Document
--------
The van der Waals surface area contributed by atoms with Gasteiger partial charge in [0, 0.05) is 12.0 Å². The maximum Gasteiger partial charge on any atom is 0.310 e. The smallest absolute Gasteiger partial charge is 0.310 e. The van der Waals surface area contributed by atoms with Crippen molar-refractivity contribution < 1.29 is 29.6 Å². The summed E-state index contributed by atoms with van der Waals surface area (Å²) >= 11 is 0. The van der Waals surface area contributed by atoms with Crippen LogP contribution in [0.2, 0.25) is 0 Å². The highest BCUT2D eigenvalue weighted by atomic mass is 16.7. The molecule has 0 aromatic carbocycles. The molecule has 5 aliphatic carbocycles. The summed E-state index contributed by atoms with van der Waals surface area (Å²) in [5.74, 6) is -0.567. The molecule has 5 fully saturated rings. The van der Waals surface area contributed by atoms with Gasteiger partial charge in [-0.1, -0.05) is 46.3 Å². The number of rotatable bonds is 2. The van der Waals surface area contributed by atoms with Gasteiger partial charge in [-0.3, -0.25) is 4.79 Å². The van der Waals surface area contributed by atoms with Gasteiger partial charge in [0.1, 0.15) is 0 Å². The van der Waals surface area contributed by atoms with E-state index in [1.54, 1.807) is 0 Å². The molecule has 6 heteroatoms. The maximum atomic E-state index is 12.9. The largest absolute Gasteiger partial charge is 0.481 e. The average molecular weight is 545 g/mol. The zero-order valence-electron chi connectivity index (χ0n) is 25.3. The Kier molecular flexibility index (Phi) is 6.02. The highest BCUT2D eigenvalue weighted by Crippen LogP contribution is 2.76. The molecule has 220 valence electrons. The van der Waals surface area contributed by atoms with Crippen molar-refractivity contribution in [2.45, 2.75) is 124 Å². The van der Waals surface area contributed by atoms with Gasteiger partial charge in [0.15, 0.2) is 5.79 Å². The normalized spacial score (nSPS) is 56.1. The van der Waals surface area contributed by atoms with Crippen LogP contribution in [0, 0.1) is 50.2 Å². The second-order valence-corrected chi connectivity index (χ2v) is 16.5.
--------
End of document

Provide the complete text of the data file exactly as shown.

The van der Waals surface area contributed by atoms with Gasteiger partial charge in [0, 0.05) is 12.0 Å². The maximum Gasteiger partial charge on any atom is 0.310 e. The smallest absolute Gasteiger partial charge is 0.310 e. The van der Waals surface area contributed by atoms with Crippen molar-refractivity contribution < 1.29 is 29.6 Å². The summed E-state index contributed by atoms with van der Waals surface area (Å²) >= 11 is 0. The van der Waals surface area contributed by atoms with Crippen LogP contribution in [0.2, 0.25) is 0 Å². The highest BCUT2D eigenvalue weighted by atomic mass is 16.7. The molecule has 0 aromatic carbocycles. The molecule has 5 aliphatic carbocycles. The summed E-state index contributed by atoms with van der Waals surface area (Å²) in [5.74, 6) is -0.567. The molecule has 5 fully saturated rings. The van der Waals surface area contributed by atoms with Gasteiger partial charge in [-0.1, -0.05) is 46.3 Å². The number of rotatable bonds is 2. The van der Waals surface area contributed by atoms with Gasteiger partial charge in [-0.3, -0.25) is 4.79 Å². The van der Waals surface area contributed by atoms with Gasteiger partial charge in [0.1, 0.15) is 0 Å². The van der Waals surface area contributed by atoms with E-state index in [1.54, 1.807) is 0 Å². The molecule has 6 heteroatoms. The maximum atomic E-state index is 12.9. The largest absolute Gasteiger partial charge is 0.481 e. The average molecular weight is 545 g/mol. The zero-order valence-electron chi connectivity index (χ0n) is 25.3. The Kier molecular flexibility index (Phi) is 6.02. The highest BCUT2D eigenvalue weighted by Crippen LogP contribution is 2.76. The molecule has 220 valence electrons. The van der Waals surface area contributed by atoms with Crippen molar-refractivity contribution in [2.45, 2.75) is 124 Å². The van der Waals surface area contributed by atoms with Gasteiger partial charge in [0.15, 0.2) is 5.79 Å². The normalized spacial score (nSPS) is 56.1. The van der Waals surface area contributed by atoms with Crippen LogP contribution in [0, 0.1) is 50.2 Å². The second-order valence-corrected chi connectivity index (χ2v) is 16.5.